Mark-the-asshole fiancee, from a secure spot astern the rolling coffin, chirps out to me in his most supportive weekend-warrior voice ... "thank you, Pamela, for doing our work for us". This gave all a good cackle with Mark's humor at my expense. My only response could be a weakly raised single finger gesture.
Just minutes later, seconds even, my angels gave up the last laugh. Ahh hahaha. One by one, each of the guests and crew were dropping, leaving only thumps of squall soaked bodies everywhere. Stacy's dainty mom was losing her breakfast bran-muffins overboard (sans tiny cup). At last, bounding up from the control station where he had been courageously commanding his handsome sailing vessel, came El Capi-tan - who commenced to spew away his dignity.
From my shadow side, to the optimist inside of me, there came a wee bit gratitude for the comfort of feeling not-so-alone in this wet hell. My humiliation was now a shared experience.
Soon afterwards, Captain-daddy recovered enough to radio someone, somewhere, "#8, blah, blah, blah, dropping out ..." ("oohh, thank you! thank you! thank you, heavenly gracious goddesses and generous gods of the sea!") The boat turns, making headway toward the harbor. Yet, it was another gruesome hour and a half (5,400 seconds) of fighting swells before we were on solid ground.
Superfluous to say, what little was left of me slithered and clawed my way like Gollum down the plank onto dry concrete where I found myself a very cool and dark corner in which I pretended to be dead. I laid still and silent, hoping no one would talk or attempt to move me. When I was capable of standing (somewhat) erect, there appeared a greasy-juicy hamburger to fuel my remains for the many-more hours awaiting a ride back to civilization (home).
In closure, I must give an honorable mention to the brave ones of the day who kept their sea legs about them. The only sailorsunafflicted with the green misery were: Stacy's hunky little brother who had secured himself to the mast for the entire nightmare, and who was whooping it up like only a Texas grown hunky-boy could do; to his equally cute friend who kept on his own sea legs, and of course, my Bird-man ... standing pale and upright like a frozen yellow-slicker'd statue with his green eyes set on the horizon.
Those few hours of unmitigated wretchedness were so deeply registered in my bio-computer as a great reminder of why I am certain ... that I always have been ... and I promise to always ... stay grounded on dry land as a tree climbing, mountain-loving, sky-jumping cowgirl ... who doesn't like boats.
I'm watching Forty Year Old Virgin on HD Cable tonight. I am happy to be sitting on my throne, MacBook on lap, puppy close by. All the essentials are present. I noticed that's the second time today I've used "essentials." An appropriate word for these days of simplifying.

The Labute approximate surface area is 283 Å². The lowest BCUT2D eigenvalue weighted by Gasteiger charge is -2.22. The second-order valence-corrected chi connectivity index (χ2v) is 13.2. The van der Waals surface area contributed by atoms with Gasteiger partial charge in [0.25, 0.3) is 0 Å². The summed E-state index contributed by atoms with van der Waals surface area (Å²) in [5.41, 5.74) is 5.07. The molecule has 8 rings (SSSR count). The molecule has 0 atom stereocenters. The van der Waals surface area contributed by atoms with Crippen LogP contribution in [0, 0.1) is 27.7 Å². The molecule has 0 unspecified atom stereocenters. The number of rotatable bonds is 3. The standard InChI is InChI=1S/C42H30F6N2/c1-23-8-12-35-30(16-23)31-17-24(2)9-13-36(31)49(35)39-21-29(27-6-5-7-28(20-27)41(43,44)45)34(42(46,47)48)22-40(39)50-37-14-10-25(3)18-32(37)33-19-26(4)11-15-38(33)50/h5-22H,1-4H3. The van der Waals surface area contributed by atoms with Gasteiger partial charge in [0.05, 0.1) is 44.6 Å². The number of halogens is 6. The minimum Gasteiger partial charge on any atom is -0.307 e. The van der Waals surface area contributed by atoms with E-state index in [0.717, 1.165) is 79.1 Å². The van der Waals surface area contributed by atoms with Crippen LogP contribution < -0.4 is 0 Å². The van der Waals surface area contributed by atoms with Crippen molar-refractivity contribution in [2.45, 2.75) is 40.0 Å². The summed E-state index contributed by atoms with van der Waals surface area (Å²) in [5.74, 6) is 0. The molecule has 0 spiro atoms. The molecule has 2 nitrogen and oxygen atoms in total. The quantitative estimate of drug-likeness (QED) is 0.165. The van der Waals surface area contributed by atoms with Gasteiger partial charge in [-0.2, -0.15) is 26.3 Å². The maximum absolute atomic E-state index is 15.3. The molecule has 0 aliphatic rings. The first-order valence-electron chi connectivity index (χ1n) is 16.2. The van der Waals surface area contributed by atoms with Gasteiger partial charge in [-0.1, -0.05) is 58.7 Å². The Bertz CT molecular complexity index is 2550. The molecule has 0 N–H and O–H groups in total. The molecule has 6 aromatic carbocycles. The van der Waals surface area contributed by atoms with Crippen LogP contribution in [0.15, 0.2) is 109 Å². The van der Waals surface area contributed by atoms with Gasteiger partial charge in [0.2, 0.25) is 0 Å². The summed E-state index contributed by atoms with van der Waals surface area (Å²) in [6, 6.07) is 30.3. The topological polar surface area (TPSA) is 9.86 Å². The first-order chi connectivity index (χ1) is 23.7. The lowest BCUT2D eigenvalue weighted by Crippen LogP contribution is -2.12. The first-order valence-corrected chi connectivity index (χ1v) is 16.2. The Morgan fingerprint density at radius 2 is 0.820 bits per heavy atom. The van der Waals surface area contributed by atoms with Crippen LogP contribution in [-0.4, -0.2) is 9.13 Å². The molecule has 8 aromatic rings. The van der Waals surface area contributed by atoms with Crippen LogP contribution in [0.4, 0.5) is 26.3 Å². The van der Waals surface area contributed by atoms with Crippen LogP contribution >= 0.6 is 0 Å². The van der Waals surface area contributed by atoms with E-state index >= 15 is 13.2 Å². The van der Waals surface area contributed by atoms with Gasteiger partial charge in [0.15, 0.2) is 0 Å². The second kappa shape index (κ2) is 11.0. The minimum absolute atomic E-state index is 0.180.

So, I'm watching one of my all-time favorite movies that can still crack me up. The first 2 times I saw it, I guffawed through the whole thing. I do not exactly know why. Does it even matter? Perhaps, the innocence of the main character ... and enough silly naughtiness in the film sparks me up for some good belly laughs.
My inner 11 year old just loves to cut up, be saucy. She is my child on the inside who is inexperienced (my, that's a bit of a stretch) and a fearlessly curious tomboy. That can be a dangerous combination, and at times it was.
A therapist once told me that "it is a wonder that (you) are still alive." Then she said something about my having had some "suicidal behavior as a child." To that I replied, "(expletive deleted) ... I don't think so."
I may have been on the wild side, but more like a young filly who tosses her mane and often gets into mischief. She loved being alive, and at times required a tighter rein than at other times. If only for her own protection. I get that now, although the environment in which I (survived) was, for the most part, in-freakin'-tense.
I always loved, and still do love to soar. Who doesn't? But, the difference in me today (besides having had some dozens of years in which to mature) is that I'm pretty well disciplined, with a decent sense of awareness about balance. Most of the time, or at least a lot of the time, or some of a lot of the time.
That was the first and last session with the "therapist" who held up fear to me, and looked ready to give me an Rx. I promptly changed therapist's. Good lord! If she saw me for only one hour and had that strong of a reaction, one of us was fucked up. I did not think it was me. (which I now believe to be one of my healthier thoughts in those days!) I may have been a mess, but I was not a lost cause. The woman only heard what amounts to 'dipping a toe in the water' of what I had lived. I wonder what she would have prescribed had we continued to work together and had she heard more of my story.